Watermelon – The Most Amazing Fruit on Earth
The health benefits of watermelon include prevention of kidney disorders, high blood pressure, cancer, diabetes, heart disease, heat stroke, macular degeneration, and impotence.
The question is, why is there so much craze for watermelon? At first glance, it may seem like nothing more than a big ball of water. We all know that there is nothing more refreshing than a big, chilled wedge of watermelon on a hot, summer day and it does sport a stylish scientific name of Citrullus lanatus, but what’s the real reason so many people flock to grocery stores every summer to buy a big fruit like this one? Well, it is hard to narrow it down to a single reason; there are actually a lot of them.
Nutritional Value Of Watermelon
The healthy or beneficial effects of watermelon are mainly derived from its unique nutrients, vitamins, minerals, and organic compounds. These include significant amounts of vitamin C, calcium, magnesium, fiber, protein, and a large amount of potassium. Furthermore, they contain vitamin A, vitamin B6, niacin, thiamin, and a wide variety of carotenoids and phytonutrients, including lycopene!
Watermelons contain a lot of potassium, which is very helpful in cleaning out the toxic depositions in the kidney. Moreover, they are helpful in reducing the concentration of uric acid in the blood, thereby reducing the chances of kidney damage and the formation of renal calculi in that organ. In addition to this, being high in water content, watermelons induce frequent urinating, which is again helpful for cleaning of the kidneys. Also, the antioxidants present in watermelon ensure good health of the kidneys for a long time and reduce signs of premature aging like wrinkles and age spots on the skin.
Prevents Heat Stroke
Watermelon is effective in reducing both your body temperature and blood pressure. Many people in tropical regions eat this fruit every day in the afternoon during summer to protect themselves from heat stroke. The high amount of water in watermelon also stimulates a release of excess liquid in the form of sweat, which cools your body further during hot summer days.
“The lycopene in watermelon makes it an anti-inflammatory fruit,” Jarzabkowski said. Lycopene is an inhibitor for various inflammatory processes and also works as an antioxidant to neutralize free radicals. Additionally, the watermelon contains choline, which helps keep chronic inflammation down, according to a 2006 article published in Shock medical journal.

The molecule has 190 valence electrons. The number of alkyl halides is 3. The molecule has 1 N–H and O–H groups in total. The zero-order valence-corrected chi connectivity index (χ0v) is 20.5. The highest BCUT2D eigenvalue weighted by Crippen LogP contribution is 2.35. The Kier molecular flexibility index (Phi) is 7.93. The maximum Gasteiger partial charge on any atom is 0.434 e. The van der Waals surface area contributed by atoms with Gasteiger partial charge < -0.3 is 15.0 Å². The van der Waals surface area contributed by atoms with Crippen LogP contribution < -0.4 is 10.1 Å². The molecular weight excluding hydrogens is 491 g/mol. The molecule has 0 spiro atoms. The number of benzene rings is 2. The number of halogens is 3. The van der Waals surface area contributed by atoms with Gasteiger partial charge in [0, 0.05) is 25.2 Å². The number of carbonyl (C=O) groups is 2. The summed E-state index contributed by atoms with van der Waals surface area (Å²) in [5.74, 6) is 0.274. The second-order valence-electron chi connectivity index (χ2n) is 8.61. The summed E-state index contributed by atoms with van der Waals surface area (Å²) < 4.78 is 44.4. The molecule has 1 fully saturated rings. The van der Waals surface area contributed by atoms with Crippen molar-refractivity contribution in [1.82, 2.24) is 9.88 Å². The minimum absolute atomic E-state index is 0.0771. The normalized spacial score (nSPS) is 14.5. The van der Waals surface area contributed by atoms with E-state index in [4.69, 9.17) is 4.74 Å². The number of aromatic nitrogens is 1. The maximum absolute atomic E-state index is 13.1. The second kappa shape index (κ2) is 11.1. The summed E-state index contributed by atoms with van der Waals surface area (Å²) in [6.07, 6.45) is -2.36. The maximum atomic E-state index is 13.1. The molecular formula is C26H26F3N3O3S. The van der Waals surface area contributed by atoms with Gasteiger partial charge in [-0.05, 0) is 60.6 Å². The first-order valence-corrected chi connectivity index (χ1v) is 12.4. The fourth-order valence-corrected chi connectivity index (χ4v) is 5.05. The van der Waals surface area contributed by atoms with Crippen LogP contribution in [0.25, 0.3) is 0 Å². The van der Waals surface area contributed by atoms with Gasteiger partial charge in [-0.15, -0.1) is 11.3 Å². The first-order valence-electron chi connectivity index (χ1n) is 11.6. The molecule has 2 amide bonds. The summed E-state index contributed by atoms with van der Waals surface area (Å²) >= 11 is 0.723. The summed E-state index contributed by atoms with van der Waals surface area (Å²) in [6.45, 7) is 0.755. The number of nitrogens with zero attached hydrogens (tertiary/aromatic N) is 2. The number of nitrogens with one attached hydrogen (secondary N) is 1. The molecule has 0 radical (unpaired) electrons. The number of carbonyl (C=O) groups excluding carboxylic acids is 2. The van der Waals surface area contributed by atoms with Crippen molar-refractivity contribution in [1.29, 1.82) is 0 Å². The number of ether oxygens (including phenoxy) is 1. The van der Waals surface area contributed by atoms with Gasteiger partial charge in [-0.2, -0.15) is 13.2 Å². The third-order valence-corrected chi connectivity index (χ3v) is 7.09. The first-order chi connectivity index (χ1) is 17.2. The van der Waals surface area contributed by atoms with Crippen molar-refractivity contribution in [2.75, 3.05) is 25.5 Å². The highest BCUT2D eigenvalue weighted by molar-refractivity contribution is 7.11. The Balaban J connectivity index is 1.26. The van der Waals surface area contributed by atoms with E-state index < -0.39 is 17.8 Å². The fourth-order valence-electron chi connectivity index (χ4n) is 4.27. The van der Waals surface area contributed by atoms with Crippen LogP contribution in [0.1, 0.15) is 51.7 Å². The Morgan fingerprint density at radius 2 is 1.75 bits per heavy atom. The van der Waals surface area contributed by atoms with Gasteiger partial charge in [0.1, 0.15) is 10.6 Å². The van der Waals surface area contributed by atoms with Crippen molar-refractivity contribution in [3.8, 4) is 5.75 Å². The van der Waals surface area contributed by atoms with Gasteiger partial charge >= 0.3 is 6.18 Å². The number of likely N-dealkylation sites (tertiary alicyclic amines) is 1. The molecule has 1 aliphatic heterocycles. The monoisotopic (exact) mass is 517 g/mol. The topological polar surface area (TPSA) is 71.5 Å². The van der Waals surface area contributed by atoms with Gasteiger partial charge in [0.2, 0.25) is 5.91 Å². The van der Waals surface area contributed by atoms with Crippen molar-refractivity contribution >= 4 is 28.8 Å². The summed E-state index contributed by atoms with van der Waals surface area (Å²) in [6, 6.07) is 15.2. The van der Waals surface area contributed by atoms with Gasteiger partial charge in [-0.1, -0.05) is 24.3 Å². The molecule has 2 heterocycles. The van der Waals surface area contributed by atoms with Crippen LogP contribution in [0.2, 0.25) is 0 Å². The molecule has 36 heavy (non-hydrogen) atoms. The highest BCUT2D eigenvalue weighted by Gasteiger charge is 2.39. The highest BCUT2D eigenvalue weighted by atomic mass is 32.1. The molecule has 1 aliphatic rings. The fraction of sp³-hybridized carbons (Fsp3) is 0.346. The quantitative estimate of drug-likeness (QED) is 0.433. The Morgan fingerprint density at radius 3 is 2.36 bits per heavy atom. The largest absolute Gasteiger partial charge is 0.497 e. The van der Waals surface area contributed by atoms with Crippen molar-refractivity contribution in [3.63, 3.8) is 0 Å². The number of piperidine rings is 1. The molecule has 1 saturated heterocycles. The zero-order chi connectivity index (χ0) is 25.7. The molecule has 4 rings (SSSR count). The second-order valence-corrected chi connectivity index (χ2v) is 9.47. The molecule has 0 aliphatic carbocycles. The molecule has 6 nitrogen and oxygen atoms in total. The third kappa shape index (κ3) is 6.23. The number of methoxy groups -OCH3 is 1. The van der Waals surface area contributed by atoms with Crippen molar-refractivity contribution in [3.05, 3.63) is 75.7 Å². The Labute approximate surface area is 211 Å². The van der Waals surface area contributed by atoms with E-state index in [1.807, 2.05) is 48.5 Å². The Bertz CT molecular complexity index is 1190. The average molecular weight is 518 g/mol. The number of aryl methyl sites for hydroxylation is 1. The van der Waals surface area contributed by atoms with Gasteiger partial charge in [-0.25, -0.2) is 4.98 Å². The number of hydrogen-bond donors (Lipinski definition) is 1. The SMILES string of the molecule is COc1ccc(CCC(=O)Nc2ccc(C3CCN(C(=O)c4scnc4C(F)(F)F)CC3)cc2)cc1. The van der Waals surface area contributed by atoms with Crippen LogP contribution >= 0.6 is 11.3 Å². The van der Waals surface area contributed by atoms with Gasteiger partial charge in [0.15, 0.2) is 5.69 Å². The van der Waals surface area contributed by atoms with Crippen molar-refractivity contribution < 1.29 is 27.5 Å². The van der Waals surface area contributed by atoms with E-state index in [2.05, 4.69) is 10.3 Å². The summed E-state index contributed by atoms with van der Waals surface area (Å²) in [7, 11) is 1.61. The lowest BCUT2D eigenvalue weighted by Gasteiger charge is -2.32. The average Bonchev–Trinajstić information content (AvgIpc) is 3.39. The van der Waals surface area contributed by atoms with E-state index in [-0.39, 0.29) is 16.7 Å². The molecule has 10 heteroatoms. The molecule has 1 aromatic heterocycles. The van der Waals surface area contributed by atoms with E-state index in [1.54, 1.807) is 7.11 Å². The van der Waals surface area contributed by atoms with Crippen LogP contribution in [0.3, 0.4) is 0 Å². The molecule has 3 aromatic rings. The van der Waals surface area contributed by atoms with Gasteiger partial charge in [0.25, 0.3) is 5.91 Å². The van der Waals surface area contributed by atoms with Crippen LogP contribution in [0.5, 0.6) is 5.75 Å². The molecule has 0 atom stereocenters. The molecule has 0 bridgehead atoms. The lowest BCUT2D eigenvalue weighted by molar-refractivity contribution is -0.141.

Reducing inflammation isn’t just good for people suffering from arthritis. “When you’re sick, you have cellular damage, which can be caused by a variety of factors including stress, smoking, pollution, disease, and your body becomes inflamed,” Jarzabkowski said. “It’s called ‘systemic inflammation.'” In this way, anti-inflammatory foods can help with overall immunity and general health.
“Watermelons help with overall hydration, and that is a great thing,” said Lemond. “They say we can get 20-30 percent of our fluid needs through our diet alone, and foods like these certainly help.” Additionally, their juice is full of good electrolytes. This can even help prevent heat stroke.
The watermelon contains fiber, which encourages a healthy digestive tract and helps keep you regular.
Skin and hair benefits
Vitamin A is stellar for your skin, and just a cup of watermelon contains nearly one-quarter of your recommended daily intake of it. Vitamin A helps keep skin and hair moisturized, and it also encourages healthy growth of new collagen and elastin cells, according to the Cleveland Clinic. Vitamin C is also beneficial in this regard, as it promotes healthy collagen growth.
Watermelon seeds are rich in beneficial fats and proteins. Watermelons contain phytonutrients which have very good effects on the health and proper functioning of internal organs, eyes, and the secretion system.
One of our visitors Berrada Ali wrote “I was traveling from Agadir to Marrakech in Morocco yesterday (August 8, 2008), and en cours de route, I bought a watermelon. During a hot day, I don’t feel good. I measured my blood pressure with a handy apparatus -a tension meter- the result was: 7.8/15.2 for diastolic and systolic pressure. Then, I ate half a kilogram of watermelon, of a variety well known in the region of Southern Morocco – a Mediterranean variety. Immediately, I measured my blood pressure and the result was: 8.2/12.3 for diastolic and systolic pressures! The drop in my blood pressure could not be the effect of any agent other than the watermelon!”